Proportions appear in many forms in the Quantitative Reasoning section of the GMAT, and they tend to give test-takers trouble. A proportions problem may involve a basic ratio (for example, apples to bananas), varying rates (price per gallon), or geometric shapes (similar triangles). Recognizing proportion patterns and understanding the relationships they represent will give you an edge on Test Day.
Quantitative Reasoning problems involving ratios
A ratio is the relationship of one quantity to another, expressed in lowest terms. Think of a ratio as a reduced fraction of the relationship. Ratios may be expressed in words, such as, “The ratio of apples to bananas is three to four.” You may also see this ratio represented by a colon, in which case the question may say, “The ratio of apples to bananas is 3:4.” These are both legitimate, but they are mathematically pretty useless. In order to solve a problem involving a ratio, you need to express it written as a fraction.
The ratio of apples to bananas in a basket is 3:4. There are 12 apples in the basket. How many bananas are in the basket? First, write the ratio as a fraction:
Then plug in 12 for the total number of apples.
All you need to do now is cross-multiply and divide to solve for b, the number of bananas: 3b = 48, so b = 16.
If you know a:b and b:c, you can find a:c. Imagine that the ratio of roses to carnations in a flower shop is 2:5, and the ratio of carnations to tulips is 7:3. You could write that as follows:
We can’t just “smush” these ratios together to say roses:tulips = 2:3; we need to make the shared quantity the same. Both ratios include a value for carnations, but they are different values. Find the least common multiple of the different values to make them the same. Multiply each ratio as needed to combine:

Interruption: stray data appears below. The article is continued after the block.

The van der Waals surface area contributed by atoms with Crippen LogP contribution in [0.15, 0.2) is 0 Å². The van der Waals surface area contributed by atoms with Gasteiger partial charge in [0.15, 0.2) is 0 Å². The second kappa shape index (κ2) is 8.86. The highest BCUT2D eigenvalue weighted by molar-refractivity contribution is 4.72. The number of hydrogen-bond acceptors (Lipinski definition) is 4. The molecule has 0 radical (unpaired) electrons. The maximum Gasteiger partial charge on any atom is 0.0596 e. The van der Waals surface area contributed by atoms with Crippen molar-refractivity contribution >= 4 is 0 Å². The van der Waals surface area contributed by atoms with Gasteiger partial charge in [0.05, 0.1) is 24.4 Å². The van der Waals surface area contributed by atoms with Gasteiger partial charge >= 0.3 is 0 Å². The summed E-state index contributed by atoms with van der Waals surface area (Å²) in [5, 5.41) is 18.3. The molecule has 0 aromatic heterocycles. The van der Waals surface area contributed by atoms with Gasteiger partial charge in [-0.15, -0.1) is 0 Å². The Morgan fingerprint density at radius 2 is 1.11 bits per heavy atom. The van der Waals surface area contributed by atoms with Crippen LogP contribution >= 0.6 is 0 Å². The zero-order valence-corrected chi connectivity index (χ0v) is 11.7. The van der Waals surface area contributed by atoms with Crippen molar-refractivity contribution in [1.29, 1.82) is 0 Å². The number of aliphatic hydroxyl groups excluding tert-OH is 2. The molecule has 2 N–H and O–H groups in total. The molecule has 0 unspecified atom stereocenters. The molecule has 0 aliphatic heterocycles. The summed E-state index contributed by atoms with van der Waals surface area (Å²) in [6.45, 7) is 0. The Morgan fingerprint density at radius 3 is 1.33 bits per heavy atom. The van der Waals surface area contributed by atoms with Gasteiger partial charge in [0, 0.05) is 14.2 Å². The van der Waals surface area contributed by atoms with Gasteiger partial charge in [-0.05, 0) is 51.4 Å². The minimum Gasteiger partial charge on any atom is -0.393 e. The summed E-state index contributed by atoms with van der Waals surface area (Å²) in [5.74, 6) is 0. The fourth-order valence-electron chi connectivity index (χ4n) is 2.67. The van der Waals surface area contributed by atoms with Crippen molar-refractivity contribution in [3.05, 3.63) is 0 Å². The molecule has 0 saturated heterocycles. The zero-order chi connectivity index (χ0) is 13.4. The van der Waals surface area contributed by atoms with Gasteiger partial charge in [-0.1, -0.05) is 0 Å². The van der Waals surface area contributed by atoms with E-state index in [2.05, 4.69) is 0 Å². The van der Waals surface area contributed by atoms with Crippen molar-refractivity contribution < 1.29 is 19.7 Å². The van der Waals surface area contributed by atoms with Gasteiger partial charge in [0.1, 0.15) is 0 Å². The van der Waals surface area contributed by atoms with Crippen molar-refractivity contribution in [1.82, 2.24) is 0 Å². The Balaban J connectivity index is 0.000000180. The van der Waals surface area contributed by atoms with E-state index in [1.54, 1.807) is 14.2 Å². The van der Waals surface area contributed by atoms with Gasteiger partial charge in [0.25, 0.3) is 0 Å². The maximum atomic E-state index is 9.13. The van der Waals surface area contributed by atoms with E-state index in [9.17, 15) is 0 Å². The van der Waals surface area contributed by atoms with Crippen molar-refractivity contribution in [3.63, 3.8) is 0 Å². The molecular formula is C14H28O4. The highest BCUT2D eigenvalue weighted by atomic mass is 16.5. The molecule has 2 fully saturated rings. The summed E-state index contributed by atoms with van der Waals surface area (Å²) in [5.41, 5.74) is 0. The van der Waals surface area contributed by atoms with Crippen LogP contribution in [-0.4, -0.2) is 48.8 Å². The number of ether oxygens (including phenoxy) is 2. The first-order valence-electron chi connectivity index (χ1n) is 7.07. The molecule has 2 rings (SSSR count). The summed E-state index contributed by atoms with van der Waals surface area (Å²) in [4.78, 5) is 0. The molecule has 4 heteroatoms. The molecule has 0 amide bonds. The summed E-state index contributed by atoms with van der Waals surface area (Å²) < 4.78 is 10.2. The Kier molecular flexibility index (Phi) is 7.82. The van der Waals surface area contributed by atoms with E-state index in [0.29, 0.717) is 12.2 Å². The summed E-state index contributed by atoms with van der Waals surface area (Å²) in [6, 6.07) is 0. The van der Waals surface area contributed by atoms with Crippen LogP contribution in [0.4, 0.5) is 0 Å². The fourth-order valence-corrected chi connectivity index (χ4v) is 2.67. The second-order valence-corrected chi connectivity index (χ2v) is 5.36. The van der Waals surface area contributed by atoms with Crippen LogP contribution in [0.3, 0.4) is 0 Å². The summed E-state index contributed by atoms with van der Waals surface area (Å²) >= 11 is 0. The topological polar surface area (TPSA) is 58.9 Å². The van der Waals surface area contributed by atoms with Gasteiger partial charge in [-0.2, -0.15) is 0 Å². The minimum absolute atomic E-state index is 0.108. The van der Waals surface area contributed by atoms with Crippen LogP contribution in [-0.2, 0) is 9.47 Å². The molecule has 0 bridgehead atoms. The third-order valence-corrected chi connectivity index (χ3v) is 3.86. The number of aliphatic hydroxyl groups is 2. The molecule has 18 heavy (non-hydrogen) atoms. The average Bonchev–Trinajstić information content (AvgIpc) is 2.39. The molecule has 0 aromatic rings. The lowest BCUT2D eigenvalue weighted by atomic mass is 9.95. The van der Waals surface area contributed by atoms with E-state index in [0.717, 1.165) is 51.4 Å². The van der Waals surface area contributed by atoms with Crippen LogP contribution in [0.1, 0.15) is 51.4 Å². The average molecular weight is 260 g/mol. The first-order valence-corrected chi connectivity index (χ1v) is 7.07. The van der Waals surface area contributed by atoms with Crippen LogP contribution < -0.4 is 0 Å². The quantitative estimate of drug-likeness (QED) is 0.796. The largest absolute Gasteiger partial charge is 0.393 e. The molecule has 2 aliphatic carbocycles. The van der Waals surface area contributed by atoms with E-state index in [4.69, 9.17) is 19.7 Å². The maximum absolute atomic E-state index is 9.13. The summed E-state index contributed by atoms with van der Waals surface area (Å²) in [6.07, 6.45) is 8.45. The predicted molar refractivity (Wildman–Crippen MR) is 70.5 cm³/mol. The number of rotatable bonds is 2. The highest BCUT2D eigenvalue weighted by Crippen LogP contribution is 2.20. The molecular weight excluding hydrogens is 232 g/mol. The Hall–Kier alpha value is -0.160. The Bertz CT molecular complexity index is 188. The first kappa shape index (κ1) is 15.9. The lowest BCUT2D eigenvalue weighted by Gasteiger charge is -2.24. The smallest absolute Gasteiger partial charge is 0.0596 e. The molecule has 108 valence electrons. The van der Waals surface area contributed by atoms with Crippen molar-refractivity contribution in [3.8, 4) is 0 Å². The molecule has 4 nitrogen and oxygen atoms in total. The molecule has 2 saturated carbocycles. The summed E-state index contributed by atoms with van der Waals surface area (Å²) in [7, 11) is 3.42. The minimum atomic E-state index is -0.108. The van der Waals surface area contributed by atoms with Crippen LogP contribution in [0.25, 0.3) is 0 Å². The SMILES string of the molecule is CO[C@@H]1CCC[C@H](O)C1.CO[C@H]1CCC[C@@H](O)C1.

If we are asked to find the ratio of roses to tulips at this flower shop, we ignore the number of carnations and only look at roses and tulips; the ratio is 14:15.
Proportions on the GMAT become a bit more tricky when they involve rates, but the same principles apply. Let’s say the price is $3 per gallon. If a customer purchases 12 gallons of gasoline, how much does she spend? Again, use a fraction to set up the proportion:
For rates, you can arrange the fractions in a couple of ways. You can pair price per gallon in one fraction, as I did here, or you could put the number of gallons together and the prices together:
Either way, when you cross-multiply you get x = 36, so the price of 12 gallons is $36.
Proportions commonly appear in GMAT geometry problems. Triangles involve several types of proportional relationships.
Triangle sides and angles have a proportional relationship. The side opposite the smallest angle in a triangle always has the shortest length, and the largest angle is always opposite the longest side. This is easy to remember with right triangles, as the hypotenuse is the longest side and it is opposite the 90°angle. If two angles are the same, the sides opposite them have the same length. This proportional relationship applies to all triangles and never changes.
Similar triangles have proportional sides and angles; their three angles have the same measures, and their side lengths share the same ratio.
In this figure, because lines AB and DE are parallel, triangles ABC and CDE are similar. Thus you know that the unmarked interior angles of triangle CDE are also 75° and 55°, respectively, and their side lengths are in proportion to one another.
“Pythagorean triplets” are right triangles with side lengths in tidy integer ratios. The most common triplets on the GMAT are 3:4:5 and 5:12:13. A 3:4:5 right triangle might have side lengths of 6:8:10 or 15:20:25; because the ratio is represented in the lowest terms; imagine an invisible x beside each term in the ratio. In a 6:8:10 triangle, for example, the x would be 2: 3(2):4(2):5(2).
Right triangles with angle measures of 30:60:90 and 45:45:90 are known as special right triangles and have side lengths in particular ratios as well. The side lengths of a 45:45:90 triangle always have a ratio of A 30:60:90 triangle always has side lengths of . Memorize these before test day to make quick work of solving problems that use special right triangles.
Brushing up on proportions is an important part of preparing for GMAT Quantitative Reasoning. Look for proportional relationships in problems that don’t look like proportion problems; recognize this pattern on test day.
Looking to sharpen your Quantitative Reasoning skills? Take a free online practice test and review your GMAT performance.